Rosie’s Book Review Team #RBRT Luccia reviews Cleaver Square by Sean & Daniel Campbell

Today’s book review comes from Luccia, she blogs at


Luccia chose to read and review Cleaver Square by Sean Campbell


Cleaver Square: A Plot-driven Detective Novel

Cleaver Square is a well-plotted detective novel. I enjoyed travelling around London with Detective Morton, I also liked the detailed police procedural and scientific information, including autopsy reports and legal issues. At times it was like watching an entertaining crime film, with all the intricacies of a complex investigation.

The plot was cleverly designed and well developed until the final surprising twist is revealed. It’s narrated in third person, although the narrator is sometimes omniscient and sometimes, takes the point of view of one of the characters, such as Morton or Charlie Mathews, a young boy in a foster family, who is an essential component of the plot which will gradually develop throughout the novel (I don’t want to add any spoilers). The prose was mostly easy and pleasant to read.

It’s definitely a plot-driven novel, because the emphasis is clearly on an external conflict, in this case a murder, and its solution through a specific sequence of events, in this case tracking down the criminal. There is a great deal of action involved, and both the dialogue and the action are mainly concerned with unveiling the plot and solving the issue at hand. In this aspect there is no objection, the plot was correctly and smoothly conveyed.

On the other hand, there is an aspect which made it hard for me to enjoy the novel as much as I would have liked. I felt it lacked character development. I personally prefer character-driven novels where the emphasis is on personal conflict and the relationships between the characters. Character driven novels do not have a tangible or specific outcome. They are more concerned with how the characters cope with conflict, how they make decisions, and how these decisions affect their relationships with each other and their lives in general. The outcome is often a change of attitude, or a new situation in the characters’ lives. There is often no specific or definite solution or conclusion. I like to meet people when I read a novel, and I enjoy it when the characters to stay with me after I finish reading.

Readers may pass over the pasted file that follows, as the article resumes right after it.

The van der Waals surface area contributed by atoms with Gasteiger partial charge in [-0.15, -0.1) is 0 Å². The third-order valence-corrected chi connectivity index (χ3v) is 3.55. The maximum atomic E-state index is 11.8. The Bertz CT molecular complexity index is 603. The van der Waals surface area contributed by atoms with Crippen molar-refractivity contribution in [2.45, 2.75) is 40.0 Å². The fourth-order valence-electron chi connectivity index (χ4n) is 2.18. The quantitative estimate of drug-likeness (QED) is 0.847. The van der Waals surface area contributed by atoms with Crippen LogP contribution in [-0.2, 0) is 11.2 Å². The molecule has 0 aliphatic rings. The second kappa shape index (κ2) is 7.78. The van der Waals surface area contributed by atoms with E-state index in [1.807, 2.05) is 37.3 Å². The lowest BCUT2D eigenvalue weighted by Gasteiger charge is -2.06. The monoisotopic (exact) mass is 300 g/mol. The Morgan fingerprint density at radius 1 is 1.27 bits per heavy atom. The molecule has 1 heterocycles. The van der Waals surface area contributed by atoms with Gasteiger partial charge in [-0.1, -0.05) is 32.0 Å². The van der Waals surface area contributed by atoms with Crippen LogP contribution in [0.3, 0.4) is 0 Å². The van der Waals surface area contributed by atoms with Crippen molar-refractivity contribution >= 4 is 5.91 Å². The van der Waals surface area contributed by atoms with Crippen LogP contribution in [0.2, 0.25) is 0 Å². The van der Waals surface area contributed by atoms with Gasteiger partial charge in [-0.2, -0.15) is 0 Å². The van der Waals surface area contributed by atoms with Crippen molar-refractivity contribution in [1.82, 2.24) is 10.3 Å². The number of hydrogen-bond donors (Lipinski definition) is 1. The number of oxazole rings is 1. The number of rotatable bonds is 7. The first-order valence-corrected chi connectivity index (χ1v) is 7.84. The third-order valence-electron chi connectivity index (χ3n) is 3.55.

Most novels combine engaging characters and a compelling plot to varying degrees, but in this case, I felt that the lack of character development made it difficult for me to connect with the story itself, because I wasn’t interested in the characters themselves and what happened to them. As a result, I almost lost interest in the solution of the crime. I would have liked to feel more involved with the people in the novel. I felt like they were saying their lines and playing their part, but I couldn’t relate to them on a personal level.

Overall I’d say that if you enjoy a well-plotted detective novel, set in London, with an unexpected final twist, you’ll enjoy Cleaver Square.